Dr. Fall Article in PNAS

Wednesday, March 17, 2021

A recent article appearing in the Proceedings of the National Academy of Sciences features Department of Geography & Earth Sciences Professor Pat Fall, whose research reveals that humans first arrived in the northern Bahamas about 830 CE, 200 years earlier than thought previously, after spreading rapidly through the entire Bahamian archipelago in less than century. Dr. Fall collaborated with oceanographers, climatologists and geoscientists in the US and the Bahamas to integrate evidence of vegetation change and hurricane disturbances to explain major ecological shifts on the island of Abaco between 5000 years ago and the present. As the central contribution to this study, Dr. Fall analyzed a fine-grained sequence of pollen samples from a 3-meter-long sediment core taken using advanced SCUBA techniques from the bottom of Blackwood Sinkhole on the island of Abaco. Bahamian sinkholes (also known as blueholes) are caused by the dissolution of limestone, and when filled with water they provide excellent preservation of pollen-bearing sediments, as well as the remains of extinct animals.

At Blackwood Sinkhole, human arrival is signaled by a dramatic spike in charcoal, which AMS radiocarbon dates to 830 CE and indicates the arrival of the Lucayans, the first inhabitants of the Bahamas. Based on her previous palynological work on islands in Polynesia, as well as The Bahamas, Dr. Fall has documented how the arrival of humans on islands around the world is often marked by intentional burning of native vegetation to create landscapes more conducive to agriculture involving plants and animals that early voyagers carried with them. Pollen-based analysis of vegetation changes, linked with sedimentary evidence of hurricane landfalls at Blackwood Sinkhole, shows that human arrival in the Bahamas initiated rapid and pronounced ecological shifts from pre-human hurricane-resilient hardwoods and palms to pyrogenic and less-resilient pine and mangrove vegetation. Intervals of pronounced hurricane activity (e.g., in the 16 century) suggest that predicted increases in hurricane activity may again imperil Bahamian pine forests in the near future.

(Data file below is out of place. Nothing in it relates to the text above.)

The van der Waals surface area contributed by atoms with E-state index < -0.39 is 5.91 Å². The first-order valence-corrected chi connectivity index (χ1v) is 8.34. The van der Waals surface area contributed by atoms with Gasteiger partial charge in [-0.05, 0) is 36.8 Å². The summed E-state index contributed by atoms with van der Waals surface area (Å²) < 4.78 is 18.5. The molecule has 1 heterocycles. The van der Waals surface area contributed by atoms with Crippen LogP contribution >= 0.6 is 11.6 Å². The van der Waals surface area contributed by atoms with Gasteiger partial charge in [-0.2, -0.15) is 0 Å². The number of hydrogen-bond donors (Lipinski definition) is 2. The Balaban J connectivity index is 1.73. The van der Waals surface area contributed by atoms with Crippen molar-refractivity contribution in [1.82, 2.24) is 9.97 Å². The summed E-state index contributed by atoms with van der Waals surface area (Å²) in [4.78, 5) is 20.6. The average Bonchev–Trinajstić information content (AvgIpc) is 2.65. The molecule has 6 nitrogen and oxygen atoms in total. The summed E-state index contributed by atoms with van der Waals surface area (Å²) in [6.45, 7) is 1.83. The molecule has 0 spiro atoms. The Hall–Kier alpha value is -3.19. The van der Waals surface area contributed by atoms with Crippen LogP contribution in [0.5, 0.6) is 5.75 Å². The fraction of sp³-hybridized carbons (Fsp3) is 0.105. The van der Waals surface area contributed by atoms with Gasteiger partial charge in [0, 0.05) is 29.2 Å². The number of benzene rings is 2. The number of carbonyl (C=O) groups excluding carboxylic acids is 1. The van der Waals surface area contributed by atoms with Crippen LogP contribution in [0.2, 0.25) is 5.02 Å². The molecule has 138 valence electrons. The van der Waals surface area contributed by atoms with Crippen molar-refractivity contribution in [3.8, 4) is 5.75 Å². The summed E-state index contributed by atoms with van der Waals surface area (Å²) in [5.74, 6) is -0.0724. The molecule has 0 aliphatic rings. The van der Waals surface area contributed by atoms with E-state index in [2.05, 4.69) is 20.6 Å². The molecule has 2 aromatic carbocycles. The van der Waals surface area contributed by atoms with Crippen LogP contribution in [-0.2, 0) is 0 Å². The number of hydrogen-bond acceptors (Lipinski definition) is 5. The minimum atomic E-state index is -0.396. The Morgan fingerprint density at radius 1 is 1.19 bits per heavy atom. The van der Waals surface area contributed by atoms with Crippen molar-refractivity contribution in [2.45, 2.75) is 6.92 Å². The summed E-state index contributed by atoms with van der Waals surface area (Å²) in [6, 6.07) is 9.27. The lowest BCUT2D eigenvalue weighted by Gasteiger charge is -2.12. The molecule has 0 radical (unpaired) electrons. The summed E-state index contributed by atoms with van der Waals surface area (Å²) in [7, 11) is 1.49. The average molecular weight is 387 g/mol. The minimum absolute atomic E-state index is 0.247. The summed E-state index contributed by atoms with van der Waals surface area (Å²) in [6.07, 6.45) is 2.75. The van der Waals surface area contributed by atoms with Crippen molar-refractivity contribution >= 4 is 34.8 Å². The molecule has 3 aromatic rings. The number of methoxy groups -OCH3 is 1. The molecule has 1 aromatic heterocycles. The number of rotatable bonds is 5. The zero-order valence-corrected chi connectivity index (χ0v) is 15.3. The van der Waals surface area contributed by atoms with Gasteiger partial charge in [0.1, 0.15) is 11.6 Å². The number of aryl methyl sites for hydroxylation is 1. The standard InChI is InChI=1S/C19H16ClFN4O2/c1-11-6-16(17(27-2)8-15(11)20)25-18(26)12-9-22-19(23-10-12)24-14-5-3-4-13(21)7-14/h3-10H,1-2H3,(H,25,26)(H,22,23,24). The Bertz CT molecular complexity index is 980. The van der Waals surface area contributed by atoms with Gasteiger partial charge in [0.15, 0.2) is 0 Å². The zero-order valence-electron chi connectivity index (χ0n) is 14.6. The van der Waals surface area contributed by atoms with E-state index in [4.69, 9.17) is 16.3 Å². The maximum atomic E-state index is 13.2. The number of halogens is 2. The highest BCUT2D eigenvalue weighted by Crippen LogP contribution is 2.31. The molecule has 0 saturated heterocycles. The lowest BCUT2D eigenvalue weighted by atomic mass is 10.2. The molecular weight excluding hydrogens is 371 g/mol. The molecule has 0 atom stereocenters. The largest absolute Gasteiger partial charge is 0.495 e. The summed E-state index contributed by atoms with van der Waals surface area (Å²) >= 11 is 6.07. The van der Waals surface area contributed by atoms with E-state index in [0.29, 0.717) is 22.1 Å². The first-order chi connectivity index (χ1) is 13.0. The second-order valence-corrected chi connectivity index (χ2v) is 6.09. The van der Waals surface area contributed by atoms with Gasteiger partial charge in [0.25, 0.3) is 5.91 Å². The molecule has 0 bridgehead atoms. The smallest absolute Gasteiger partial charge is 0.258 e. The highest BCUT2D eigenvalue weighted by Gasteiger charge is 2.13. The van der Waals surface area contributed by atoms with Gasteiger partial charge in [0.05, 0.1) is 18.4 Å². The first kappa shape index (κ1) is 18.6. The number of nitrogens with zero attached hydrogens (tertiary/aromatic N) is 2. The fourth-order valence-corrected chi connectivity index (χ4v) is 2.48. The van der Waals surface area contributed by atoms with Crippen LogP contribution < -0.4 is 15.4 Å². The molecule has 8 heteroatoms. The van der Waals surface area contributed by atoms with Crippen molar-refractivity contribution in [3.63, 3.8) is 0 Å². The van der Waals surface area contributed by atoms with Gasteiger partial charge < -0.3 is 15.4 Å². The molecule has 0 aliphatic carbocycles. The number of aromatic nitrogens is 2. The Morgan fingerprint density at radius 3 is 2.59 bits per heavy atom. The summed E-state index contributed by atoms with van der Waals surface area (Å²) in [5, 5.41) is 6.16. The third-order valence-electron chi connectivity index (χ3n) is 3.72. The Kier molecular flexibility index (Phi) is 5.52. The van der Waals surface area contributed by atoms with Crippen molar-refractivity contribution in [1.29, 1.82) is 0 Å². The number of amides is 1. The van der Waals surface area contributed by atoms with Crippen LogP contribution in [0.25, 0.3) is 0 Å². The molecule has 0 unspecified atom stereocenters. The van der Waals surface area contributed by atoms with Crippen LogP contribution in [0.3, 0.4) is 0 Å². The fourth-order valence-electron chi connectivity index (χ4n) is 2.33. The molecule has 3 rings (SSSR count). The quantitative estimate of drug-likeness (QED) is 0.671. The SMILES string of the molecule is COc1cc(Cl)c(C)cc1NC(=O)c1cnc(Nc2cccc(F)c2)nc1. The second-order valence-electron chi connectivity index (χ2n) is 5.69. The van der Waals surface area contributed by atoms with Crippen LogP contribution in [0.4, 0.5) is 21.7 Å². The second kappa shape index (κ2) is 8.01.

The study was funded by the National Science Foundation.